While I agree 100 percent that we have to convey a certain level of realism when presenting EBF (which I felt my original article did), just as Mrs. Darwin wisely said that if you want to space babies, you have to expect to have less family, let's not discount that there are families who could also say, "if you want to space children, you just have to expect to nurse a lot and not be separated from your nursling."

Now wasn't I supposed to stop clogging your combox? :-)

God bless!

Kate Wicker @ Momopoly

I meant you have to expect to have less sex, not less family. Sorry, Mrs. Darwin!

Kate Wicker @ Momopoly

p.s. I just realized Bearing is Erin. I should have known this from the other comments and from our past email correspondence. I apologize for being so impersonal. I do like the name Bearing though and all that it evokes!


Kate, I've been in the midst of a move and dealing with a very flawed Internet connection, so I hadn't been able to fully read dow the comments here. I am so,so sorry to read of your miscarriage and of the pain caused you by thoughtless comments.

I should say that like Erin/Bearing, I believe in EBF as a way of childrearing, but not as child spacing. Perhaps I'm not trusting enough, but at the moment I'm still smarting from the discovery of stretchy mucus the day after my baby turned three months old. I could just brush it off and figure that I'm safe for three more months -- but I really feel that I' not quite ready for my sixth child twelve months after my second, or to be having morning sickness when my husband and I currently (but temporarily) live in different cities. Which is what makes stretchy mucus now so frustrating, because by the time my three days of watching are up, it will be Monday and we'll be apart again.

And no, I haven't been getting a daily nap with baby, so maybe it's my own fault...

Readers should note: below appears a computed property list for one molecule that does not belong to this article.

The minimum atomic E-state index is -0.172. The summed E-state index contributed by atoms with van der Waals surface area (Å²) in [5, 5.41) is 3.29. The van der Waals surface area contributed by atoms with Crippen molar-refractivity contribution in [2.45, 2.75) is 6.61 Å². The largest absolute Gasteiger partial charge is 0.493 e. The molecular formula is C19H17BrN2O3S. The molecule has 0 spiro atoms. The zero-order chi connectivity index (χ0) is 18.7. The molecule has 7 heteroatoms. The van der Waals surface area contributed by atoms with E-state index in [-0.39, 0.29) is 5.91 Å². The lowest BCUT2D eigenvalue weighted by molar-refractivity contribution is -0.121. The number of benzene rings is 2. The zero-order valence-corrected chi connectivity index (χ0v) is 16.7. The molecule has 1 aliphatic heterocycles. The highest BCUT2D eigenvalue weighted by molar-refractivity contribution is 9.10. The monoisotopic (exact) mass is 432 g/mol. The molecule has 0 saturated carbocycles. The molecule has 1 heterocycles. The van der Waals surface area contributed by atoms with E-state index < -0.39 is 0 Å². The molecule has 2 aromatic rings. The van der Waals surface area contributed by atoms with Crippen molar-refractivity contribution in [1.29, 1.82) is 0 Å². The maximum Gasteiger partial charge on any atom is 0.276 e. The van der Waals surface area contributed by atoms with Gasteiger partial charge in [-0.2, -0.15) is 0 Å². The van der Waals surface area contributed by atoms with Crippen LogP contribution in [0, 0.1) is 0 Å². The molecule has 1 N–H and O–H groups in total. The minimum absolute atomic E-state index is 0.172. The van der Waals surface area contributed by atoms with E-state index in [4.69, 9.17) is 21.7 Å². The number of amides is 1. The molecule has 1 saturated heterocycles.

Christy P

no idea this thread was so busy!

Kate Wicker @ Momopoly

Mrs. Darwin, I've been reading about your move, house hunting, and the iPad assisting you along the way over in your virtual tablet. Hope it goes smoothly. It must have been tough leaving Jen (and others, too, I'm sure).

Thank you for your kind thoughts about the miscarriage. I'm glad I finally decided to bring it out into the open as it's helped me sort out my feelings. Only, now I can't seem to keep quiet about it. It's like I have to talk about it to keep the baby real. I'm sure that will pass.

Not your fault at all Re: EBF, and it's this very kind of comment that makes me shy away from speaking about EBF. I've made it my goal to edify and support moms, not make them feel guilty, etc. I do try to share what works for me because perhaps it will work for someone else. My experience has been different. I don't get any of the goop for a long time even if I'm not napping with my babies. :-) But it's not about trusting more or less or about guilt. To me, it's just about awareness. "Here's what EBF is. Here's what it means to practice EBF. It's not the same as unrestricted breastfeeding. It's a great way to childrear for many families, and it also serves as an effective and beautiful way to naturally space children for some families. But if you really have discerned a just reason for postponing pregnancy, then abstaining whenever you have any fertility signs may be the required sacrifice of you." That sort of thing.

Good luck with the move, etc., and thanks to everyone for a helpful as well as charitable discussion on what can be a touchy subject.



Okay, that should have read, "not ready for my sixth child twelve months after my FIFTH", not "second". I can't even account for the kind of Freudian slip that would explain such a mistyping.

Amy F

Oh geez, how timely. After reading this and attempting to comment last night, I appear to be bleeding slightly today, at 11 weeks pp. Seriously? I've never started cycling before 9 months pp. This better be a fluke.


Amy, did you get any withdrawal bleeding around 8 weeks pp?


Hey, Kate, all of my grousy rantiness was directed at the book on ecological breastfeeding. I didn't find your post judgmental or rant-inducing in the slightest. Don't know if you will see this, but I hope you are healing. Best wishes to you.

Amy F

No, I've been remarkably free from any mucus or bleeding since 6 or 7 wks pp.

I've had the slightest spotting over the past couple days. So weird. I'm definitely not a fan of symptom interpretation pp.